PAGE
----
Las Vegas Sun

June 30, 2015

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Nevada Legislature 2013:

Going to miss the Nevada Legislature? You’re in luck: Sessions could become annual

The 2013 Legislature, which cost $20 million, could not complete its business by the 120-day time limit and were called into special session.

But on the final day of the regular session, the lawmakers were able to complete work on a constitutional amendment that permits annual sessions and scraps the prohibition they be paid for only 60 days during the regular meetings.

The Assembly on Sunday approved by a 23-18 vote Senate Joint Resolution 8, which permits 90-day sessions in odd-numbered years and 30-day sessions in even-numbered years.

The Senate, which had approved the resolution 11-10 in April, agreed on Monday to the amended resolution adopted by the Assembly.

The Nevada Constitution says the salary for the Legislature is limited to 60 days of the 120-day regular session and 20 days of a special session.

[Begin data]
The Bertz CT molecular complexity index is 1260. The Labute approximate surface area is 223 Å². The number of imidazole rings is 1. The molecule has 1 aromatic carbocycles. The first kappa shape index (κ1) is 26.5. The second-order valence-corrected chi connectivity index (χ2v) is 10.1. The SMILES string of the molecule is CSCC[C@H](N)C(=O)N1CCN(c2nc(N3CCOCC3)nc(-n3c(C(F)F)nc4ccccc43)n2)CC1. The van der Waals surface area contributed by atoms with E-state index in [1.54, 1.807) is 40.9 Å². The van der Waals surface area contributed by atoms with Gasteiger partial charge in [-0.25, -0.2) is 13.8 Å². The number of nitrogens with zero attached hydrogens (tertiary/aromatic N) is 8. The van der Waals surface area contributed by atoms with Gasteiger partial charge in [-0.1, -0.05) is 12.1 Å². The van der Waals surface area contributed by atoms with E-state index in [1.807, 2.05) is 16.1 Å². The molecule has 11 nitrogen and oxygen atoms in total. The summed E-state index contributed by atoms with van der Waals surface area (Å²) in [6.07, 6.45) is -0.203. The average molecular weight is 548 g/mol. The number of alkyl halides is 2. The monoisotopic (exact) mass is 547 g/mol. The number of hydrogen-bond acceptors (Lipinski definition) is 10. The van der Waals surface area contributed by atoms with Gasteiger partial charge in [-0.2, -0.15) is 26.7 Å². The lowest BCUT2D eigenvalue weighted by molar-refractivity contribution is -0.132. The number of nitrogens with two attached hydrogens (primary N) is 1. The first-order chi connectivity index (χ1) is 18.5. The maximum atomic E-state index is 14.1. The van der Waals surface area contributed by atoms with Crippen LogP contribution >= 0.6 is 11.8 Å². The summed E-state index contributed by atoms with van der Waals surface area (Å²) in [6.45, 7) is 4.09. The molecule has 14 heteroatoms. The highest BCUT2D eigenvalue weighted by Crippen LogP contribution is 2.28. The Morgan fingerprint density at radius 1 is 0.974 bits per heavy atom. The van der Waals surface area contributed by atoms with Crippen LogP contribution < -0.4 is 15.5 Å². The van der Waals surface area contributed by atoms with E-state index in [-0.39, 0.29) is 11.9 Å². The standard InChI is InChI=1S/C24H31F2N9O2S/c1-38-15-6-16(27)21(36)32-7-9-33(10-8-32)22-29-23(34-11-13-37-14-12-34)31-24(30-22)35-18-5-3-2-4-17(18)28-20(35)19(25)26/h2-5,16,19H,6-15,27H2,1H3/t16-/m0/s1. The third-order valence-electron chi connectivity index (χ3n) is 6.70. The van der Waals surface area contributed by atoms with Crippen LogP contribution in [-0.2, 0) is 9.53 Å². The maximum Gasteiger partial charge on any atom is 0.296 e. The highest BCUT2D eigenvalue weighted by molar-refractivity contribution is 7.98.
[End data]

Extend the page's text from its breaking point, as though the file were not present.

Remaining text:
Lawmakers now earn $146 a day, plus per diem and other expenses.

The 60-day pay limit would be removed under SJR8, and lawmakers would be "paid at regular intervals as set by law and may receive their actual expenses. But no pay increase would take effective during the term for a legislator."

The constitution gives the governor and the Legislature the power to convene special sessions.

Gov. Brian Sandoval called the lawmakers into special session Tuesday morning to complete action on several bills that did not make it through the regular session. He gave them from 4-8 a.m.

But the lawmakers didn't pass the bills until after 8 a.m.

Assembly Majority Leader William Horne, D-Las Vegas, said the governor had no authority to set the hourly time limit. He said once called into special session, the Legislature could last for 20 days.

The proposed constitutional amendment for annual sessions must be approved by the 2015 Legislature and then ratified by the voters in 2016.

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  1. Re mar100: I agree with most of your comment. Legislative sessions annually will solve nothing.

    We should be like California is now: a Democratic Governor, and solid majorities of Democrats in both houses of their legislature. They have recovered from the economic train wreck left by "Ahhnold", and are now running a state surplus. Perfect? No, but it's a start, for them.